Among emerging socket designs, the Marlo Anatomical Socket (MAS) stands out for its innovation and potential benefits to appropriate above-knee amputees. This socket features a markedly lower posterior brim than other A/K designs and a pronounced medial alignment, which facilitates a more normal and more energy-efficient gait than provided by other ischial containment or quadrilateral sockets.
MAS users generally demonstrate an increased range of hip motion and report the socket is more comfortable to wear, whether standing, walking, or sitting down.
Perhaps the greatest potential development in prosthetic attachment does away with the socket altogether, instead anchoring the prosthesis to the residual limb by a titanium bolt surgically implanted directly into the distal residual bone. Though not yet approved by the Food and Drug Administration for use in the United States, this process of osseointegration has been used successfully with more than 100 lower-limb and more than 30 upper-limb patients in Europe.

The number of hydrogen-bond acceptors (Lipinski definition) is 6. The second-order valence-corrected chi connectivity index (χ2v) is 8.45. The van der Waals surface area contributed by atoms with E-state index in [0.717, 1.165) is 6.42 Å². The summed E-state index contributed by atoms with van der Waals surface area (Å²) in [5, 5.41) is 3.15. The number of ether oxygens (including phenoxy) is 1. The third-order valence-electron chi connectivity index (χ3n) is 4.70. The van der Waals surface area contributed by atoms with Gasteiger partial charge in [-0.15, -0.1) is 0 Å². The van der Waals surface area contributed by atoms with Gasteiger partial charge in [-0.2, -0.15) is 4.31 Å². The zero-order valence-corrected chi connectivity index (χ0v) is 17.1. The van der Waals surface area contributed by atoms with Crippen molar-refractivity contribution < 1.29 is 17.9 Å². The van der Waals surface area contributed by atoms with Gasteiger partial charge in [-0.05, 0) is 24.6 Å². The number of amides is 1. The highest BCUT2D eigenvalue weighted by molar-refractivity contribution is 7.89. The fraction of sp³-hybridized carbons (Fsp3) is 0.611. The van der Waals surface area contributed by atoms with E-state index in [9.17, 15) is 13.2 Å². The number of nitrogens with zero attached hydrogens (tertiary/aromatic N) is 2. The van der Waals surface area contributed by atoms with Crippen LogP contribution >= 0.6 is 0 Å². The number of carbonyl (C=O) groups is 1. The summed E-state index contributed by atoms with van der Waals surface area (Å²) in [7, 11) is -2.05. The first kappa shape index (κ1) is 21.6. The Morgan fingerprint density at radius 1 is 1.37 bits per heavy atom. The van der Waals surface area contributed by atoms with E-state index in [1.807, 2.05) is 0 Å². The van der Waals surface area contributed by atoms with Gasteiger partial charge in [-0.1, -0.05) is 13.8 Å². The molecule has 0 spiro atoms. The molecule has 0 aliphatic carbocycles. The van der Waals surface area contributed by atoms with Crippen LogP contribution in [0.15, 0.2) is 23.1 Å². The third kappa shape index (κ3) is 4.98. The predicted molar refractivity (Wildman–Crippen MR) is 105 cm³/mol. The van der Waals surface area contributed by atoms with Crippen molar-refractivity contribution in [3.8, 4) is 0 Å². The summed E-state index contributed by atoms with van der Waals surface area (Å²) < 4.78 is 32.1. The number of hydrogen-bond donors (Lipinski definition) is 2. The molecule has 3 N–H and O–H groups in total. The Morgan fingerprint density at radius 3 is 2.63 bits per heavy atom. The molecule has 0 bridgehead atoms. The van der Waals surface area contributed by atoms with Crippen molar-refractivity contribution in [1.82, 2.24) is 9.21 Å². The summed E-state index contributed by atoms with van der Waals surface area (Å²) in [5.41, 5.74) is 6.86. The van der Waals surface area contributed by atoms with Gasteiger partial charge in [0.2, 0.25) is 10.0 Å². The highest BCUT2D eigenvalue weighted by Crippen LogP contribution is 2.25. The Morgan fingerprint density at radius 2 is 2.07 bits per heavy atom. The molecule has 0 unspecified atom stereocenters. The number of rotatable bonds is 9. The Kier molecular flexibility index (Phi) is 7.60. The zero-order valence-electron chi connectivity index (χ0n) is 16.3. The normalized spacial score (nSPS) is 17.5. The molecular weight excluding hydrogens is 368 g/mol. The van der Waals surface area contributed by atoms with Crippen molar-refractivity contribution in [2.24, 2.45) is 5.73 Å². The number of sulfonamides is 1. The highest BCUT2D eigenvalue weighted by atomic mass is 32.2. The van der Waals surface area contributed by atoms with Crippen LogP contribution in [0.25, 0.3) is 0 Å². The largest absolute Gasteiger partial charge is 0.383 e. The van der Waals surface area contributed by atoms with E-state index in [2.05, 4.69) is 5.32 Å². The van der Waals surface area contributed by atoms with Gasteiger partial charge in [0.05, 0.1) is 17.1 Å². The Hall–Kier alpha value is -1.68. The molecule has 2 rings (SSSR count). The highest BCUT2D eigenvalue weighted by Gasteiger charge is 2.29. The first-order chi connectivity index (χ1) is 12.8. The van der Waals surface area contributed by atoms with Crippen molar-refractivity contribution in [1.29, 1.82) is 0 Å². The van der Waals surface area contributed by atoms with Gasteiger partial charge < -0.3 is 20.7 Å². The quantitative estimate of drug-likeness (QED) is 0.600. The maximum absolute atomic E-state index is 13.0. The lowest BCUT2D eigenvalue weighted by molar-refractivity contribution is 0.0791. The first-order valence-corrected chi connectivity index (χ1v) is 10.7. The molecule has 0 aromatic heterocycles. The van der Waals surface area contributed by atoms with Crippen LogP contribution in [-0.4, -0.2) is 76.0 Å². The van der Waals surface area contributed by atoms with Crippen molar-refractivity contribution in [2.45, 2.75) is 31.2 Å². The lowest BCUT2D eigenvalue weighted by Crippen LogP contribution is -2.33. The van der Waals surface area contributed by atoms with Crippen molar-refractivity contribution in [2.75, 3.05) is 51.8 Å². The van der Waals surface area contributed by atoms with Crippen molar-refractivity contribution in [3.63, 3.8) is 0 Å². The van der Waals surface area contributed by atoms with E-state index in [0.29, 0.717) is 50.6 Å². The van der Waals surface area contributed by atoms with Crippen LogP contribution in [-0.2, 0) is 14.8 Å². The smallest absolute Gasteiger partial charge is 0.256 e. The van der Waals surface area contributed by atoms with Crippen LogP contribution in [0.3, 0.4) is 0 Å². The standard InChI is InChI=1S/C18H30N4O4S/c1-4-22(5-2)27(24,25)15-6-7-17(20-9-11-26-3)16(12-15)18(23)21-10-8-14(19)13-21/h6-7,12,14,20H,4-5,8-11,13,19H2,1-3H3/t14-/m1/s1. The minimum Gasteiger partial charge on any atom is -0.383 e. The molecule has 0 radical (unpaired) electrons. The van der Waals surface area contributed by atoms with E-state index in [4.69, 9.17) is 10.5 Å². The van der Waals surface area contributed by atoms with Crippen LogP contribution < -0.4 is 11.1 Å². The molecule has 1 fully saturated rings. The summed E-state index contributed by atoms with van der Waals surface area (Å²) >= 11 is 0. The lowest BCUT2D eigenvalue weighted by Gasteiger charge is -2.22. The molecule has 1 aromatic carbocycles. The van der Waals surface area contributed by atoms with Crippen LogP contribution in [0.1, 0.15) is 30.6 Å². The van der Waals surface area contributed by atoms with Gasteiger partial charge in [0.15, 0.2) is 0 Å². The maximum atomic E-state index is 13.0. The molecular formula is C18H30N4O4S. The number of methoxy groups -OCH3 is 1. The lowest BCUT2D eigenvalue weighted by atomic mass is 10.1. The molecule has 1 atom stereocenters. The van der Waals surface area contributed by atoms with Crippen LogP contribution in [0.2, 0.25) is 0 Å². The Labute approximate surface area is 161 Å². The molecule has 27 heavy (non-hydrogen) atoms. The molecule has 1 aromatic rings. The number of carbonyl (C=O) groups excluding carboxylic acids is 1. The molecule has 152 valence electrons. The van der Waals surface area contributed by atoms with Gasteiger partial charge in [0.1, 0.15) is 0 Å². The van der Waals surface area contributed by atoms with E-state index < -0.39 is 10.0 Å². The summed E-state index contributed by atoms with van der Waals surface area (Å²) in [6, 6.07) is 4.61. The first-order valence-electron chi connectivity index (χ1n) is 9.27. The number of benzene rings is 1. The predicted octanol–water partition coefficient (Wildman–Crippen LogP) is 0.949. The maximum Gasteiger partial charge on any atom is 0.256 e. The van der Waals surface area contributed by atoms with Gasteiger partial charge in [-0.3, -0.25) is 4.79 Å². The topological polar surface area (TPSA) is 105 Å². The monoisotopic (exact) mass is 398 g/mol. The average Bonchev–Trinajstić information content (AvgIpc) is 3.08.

Osseointegration shows the potential to eliminate most if not all of the problems inherent in prosthetic socket attachment for appropriate patients:
• End weight-bearing is restored
• Prosthetic limb control is greatly enhanced while energy expenditure is substantially reduced
• Risk of sudden prosthesis detachment from the body is minimized
• User perception of the limb’s place in space is much improved; and residual limb pain and skin breakdown caused by constant contact with the socket environment are virtually eliminated.
Osseointegration, already approved for dental and maxillofacial applications, is expected to be approved for orthopedic use in the United States.